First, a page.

Images captured in Tampa Bay ahead of Hurricane Ian’s landfall on Wednesday showed waters receding, leaving exposed parts of the bay's sandy bottom.
The phenomenon is known as a “negative surge,” “blowout tide,” or “water level set-down,” as the strong winds from an approaching storm push water out. Then, once the eye of the storm passes, a storm surge usually will push all of the water back in.
The city of Venice, Florida, shared images of waters receding from its Venice Fishing Pier, and the National Weather Service of Tampa Bay posted images on its Twitter account with a warning to residents that they should not attempt to go near the area or "any other location with receding water."
"The water WILL come back," it said.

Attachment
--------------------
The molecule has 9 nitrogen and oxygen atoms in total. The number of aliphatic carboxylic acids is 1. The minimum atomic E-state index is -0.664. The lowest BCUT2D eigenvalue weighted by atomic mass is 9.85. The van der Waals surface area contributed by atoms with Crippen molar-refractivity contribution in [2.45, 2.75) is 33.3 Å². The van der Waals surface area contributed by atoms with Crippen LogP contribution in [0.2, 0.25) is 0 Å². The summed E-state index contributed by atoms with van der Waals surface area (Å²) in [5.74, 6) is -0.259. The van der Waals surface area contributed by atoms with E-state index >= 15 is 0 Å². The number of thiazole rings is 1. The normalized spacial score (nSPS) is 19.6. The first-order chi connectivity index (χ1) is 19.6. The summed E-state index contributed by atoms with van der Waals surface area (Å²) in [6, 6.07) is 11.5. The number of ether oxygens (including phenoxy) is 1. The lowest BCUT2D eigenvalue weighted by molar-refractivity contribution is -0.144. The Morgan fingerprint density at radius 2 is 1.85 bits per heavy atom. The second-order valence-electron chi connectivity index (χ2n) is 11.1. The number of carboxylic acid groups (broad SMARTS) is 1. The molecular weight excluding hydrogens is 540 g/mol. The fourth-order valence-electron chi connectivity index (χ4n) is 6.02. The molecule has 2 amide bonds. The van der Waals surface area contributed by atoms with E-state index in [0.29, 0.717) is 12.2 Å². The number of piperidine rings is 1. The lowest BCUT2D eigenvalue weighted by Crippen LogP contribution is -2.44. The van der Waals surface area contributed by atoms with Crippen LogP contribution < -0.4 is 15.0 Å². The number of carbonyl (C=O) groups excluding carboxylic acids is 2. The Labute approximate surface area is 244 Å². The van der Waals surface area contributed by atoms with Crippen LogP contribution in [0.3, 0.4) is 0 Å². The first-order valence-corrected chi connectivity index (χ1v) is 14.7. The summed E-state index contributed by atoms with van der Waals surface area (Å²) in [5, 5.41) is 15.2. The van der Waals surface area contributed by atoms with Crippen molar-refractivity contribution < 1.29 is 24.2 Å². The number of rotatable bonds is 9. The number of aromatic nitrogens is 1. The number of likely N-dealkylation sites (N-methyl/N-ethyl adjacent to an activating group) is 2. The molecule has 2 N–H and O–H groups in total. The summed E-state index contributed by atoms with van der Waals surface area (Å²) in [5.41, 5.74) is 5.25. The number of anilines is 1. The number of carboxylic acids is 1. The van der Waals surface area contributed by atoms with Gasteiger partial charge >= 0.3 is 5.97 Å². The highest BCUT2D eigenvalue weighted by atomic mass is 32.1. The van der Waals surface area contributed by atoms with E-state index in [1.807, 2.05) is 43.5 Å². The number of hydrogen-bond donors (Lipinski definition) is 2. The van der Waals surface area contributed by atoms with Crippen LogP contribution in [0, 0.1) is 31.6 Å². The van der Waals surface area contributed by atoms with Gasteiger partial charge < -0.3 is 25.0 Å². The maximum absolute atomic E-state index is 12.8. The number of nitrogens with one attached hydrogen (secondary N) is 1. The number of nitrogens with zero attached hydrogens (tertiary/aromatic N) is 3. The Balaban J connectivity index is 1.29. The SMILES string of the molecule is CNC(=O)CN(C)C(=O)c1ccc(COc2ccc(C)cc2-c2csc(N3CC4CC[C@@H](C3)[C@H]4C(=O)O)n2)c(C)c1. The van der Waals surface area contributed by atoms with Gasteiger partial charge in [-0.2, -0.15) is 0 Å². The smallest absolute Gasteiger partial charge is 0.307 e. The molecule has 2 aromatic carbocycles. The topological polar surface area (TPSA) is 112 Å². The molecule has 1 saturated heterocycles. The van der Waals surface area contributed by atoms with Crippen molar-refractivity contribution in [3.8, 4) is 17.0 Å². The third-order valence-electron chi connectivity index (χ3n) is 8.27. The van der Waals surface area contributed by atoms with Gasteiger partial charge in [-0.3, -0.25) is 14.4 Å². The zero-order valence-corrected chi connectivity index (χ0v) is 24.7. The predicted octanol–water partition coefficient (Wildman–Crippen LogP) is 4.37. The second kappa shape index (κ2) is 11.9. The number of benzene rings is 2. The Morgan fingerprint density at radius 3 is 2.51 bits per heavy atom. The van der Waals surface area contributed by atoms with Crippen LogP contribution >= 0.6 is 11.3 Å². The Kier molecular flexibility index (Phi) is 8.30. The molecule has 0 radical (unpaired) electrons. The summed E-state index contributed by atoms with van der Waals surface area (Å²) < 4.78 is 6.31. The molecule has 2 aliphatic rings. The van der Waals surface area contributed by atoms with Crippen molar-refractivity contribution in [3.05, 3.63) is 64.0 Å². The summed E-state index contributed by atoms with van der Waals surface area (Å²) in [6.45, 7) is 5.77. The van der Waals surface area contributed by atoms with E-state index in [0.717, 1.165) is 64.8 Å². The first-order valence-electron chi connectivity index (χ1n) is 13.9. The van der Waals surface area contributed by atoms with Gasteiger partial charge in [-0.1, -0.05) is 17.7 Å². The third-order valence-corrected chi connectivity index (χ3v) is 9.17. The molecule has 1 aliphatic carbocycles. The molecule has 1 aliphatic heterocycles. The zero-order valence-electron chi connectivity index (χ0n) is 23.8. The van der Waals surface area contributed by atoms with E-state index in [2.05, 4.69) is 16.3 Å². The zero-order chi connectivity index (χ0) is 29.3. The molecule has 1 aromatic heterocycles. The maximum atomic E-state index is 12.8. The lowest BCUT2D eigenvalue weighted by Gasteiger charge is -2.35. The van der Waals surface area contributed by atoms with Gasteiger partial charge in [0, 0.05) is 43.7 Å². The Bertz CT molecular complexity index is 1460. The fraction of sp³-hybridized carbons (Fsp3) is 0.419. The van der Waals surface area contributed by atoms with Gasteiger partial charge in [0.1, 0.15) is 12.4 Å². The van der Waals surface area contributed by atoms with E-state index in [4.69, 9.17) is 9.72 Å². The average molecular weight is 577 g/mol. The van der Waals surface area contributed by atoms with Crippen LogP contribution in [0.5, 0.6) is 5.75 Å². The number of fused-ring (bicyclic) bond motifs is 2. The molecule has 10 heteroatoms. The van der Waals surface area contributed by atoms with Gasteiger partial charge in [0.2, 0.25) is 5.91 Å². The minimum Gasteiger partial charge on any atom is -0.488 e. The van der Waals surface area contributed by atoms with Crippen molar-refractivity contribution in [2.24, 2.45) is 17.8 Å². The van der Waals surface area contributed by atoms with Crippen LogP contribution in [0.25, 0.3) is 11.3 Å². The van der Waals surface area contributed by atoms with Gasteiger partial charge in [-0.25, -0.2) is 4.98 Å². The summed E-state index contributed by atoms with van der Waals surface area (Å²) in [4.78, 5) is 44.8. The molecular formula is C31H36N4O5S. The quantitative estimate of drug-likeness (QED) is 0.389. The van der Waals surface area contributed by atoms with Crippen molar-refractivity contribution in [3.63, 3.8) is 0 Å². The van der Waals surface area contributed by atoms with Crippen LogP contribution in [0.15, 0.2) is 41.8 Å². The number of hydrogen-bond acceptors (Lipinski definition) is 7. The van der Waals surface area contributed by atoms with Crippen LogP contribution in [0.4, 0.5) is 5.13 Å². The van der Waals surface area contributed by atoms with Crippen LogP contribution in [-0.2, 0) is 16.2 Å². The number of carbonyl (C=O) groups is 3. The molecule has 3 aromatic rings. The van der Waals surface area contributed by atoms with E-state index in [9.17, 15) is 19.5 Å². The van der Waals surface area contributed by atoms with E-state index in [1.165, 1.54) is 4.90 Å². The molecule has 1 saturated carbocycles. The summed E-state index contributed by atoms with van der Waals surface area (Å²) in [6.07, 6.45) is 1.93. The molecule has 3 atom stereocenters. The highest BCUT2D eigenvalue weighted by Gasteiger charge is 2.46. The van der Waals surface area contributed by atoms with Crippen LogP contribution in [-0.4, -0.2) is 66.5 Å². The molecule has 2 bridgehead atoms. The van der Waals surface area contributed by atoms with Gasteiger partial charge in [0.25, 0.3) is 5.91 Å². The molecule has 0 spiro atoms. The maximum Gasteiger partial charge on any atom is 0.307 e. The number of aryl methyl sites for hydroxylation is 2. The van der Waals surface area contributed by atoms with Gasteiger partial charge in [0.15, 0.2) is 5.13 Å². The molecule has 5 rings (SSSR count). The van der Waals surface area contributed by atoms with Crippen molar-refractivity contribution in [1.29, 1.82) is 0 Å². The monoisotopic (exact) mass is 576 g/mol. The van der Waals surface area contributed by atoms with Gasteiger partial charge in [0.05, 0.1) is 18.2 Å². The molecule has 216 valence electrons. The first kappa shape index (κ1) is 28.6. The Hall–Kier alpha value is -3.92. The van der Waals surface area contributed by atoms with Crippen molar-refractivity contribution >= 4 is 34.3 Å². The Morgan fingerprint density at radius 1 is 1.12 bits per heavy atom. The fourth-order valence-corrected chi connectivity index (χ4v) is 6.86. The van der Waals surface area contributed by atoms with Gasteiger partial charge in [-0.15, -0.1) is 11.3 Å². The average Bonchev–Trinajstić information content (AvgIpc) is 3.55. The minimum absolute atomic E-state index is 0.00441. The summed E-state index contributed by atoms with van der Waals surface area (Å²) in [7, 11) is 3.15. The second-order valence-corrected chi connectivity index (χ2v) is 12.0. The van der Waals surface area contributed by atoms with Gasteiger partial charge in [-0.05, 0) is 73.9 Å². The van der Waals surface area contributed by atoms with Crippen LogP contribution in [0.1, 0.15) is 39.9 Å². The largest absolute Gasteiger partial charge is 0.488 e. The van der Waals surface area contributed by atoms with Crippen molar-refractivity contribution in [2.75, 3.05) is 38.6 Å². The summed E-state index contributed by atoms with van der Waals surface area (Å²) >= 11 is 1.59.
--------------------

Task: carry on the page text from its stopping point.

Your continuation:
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The striking scenes were reminiscent of what happened ahead of 2017’s Hurricane Irma, when Tampa Bay saw a significant negative surge just before the arrival of the massive Category 2 hurricane.
Ian is expected to make landfall along Florida's southwest coast on Wednesday as a highly destructive Category 4 hurricane, bringing 155 mph winds and up to 16 feet of storm surge to some coastal areas.